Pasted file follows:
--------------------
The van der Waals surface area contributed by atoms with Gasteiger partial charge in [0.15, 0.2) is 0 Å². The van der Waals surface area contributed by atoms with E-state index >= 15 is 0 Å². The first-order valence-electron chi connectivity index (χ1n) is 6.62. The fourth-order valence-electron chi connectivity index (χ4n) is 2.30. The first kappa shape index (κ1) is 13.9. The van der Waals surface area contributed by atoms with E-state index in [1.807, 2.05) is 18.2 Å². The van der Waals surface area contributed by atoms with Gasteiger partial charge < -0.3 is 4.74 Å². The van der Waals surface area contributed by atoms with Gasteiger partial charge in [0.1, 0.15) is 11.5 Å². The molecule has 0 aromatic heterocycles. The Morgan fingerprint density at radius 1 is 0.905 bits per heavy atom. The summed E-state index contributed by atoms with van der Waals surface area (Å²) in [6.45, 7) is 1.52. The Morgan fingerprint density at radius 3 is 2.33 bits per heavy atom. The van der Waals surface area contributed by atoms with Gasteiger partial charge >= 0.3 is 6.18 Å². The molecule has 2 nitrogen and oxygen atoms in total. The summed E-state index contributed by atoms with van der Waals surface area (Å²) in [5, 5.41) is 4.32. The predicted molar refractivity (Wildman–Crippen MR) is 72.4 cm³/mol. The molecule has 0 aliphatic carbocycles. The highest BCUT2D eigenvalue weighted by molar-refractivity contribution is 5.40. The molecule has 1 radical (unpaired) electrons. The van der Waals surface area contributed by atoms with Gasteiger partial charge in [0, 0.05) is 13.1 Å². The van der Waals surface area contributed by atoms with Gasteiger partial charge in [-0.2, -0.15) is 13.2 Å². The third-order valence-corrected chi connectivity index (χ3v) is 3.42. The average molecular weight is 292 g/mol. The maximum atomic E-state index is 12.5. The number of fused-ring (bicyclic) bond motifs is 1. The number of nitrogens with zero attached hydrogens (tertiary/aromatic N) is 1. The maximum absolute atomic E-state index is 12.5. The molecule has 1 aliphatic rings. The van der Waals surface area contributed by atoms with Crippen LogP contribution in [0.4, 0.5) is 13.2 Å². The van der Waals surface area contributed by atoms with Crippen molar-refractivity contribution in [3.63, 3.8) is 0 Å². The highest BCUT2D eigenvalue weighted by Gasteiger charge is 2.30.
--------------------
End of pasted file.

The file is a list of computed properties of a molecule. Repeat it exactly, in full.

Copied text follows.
The van der Waals surface area contributed by atoms with Gasteiger partial charge in [0.15, 0.2) is 0 Å². The van der Waals surface area contributed by atoms with E-state index >= 15 is 0 Å². The first-order valence-electron chi connectivity index (χ1n) is 6.62. The fourth-order valence-electron chi connectivity index (χ4n) is 2.30. The first kappa shape index (κ1) is 13.9. The van der Waals surface area contributed by atoms with E-state index in [1.807, 2.05) is 18.2 Å². The van der Waals surface area contributed by atoms with Gasteiger partial charge < -0.3 is 4.74 Å². The van der Waals surface area contributed by atoms with Gasteiger partial charge in [0.1, 0.15) is 11.5 Å². The molecule has 0 aromatic heterocycles. The Morgan fingerprint density at radius 1 is 0.905 bits per heavy atom. The summed E-state index contributed by atoms with van der Waals surface area (Å²) in [6.45, 7) is 1.52. The Morgan fingerprint density at radius 3 is 2.33 bits per heavy atom. The van der Waals surface area contributed by atoms with Gasteiger partial charge >= 0.3 is 6.18 Å². The molecule has 2 nitrogen and oxygen atoms in total. The summed E-state index contributed by atoms with van der Waals surface area (Å²) in [5, 5.41) is 4.32. The predicted molar refractivity (Wildman–Crippen MR) is 72.4 cm³/mol. The molecule has 0 aliphatic carbocycles. The highest BCUT2D eigenvalue weighted by molar-refractivity contribution is 5.40. The molecule has 1 radical (unpaired) electrons. The van der Waals surface area contributed by atoms with Gasteiger partial charge in [0, 0.05) is 13.1 Å². The van der Waals surface area contributed by atoms with Gasteiger partial charge in [-0.2, -0.15) is 13.2 Å². The third-order valence-corrected chi connectivity index (χ3v) is 3.42. The average molecular weight is 292 g/mol. The maximum atomic E-state index is 12.5. The number of fused-ring (bicyclic) bond motifs is 1. The number of nitrogens with zero attached hydrogens (tertiary/aromatic N) is 1. The maximum absolute atomic E-state index is 12.5. The molecule has 1 aliphatic rings. The van der Waals surface area contributed by atoms with Crippen LogP contribution in [0.4, 0.5) is 13.2 Å². The van der Waals surface area contributed by atoms with Crippen molar-refractivity contribution in [3.63, 3.8) is 0 Å². The highest BCUT2D eigenvalue weighted by Gasteiger charge is 2.30.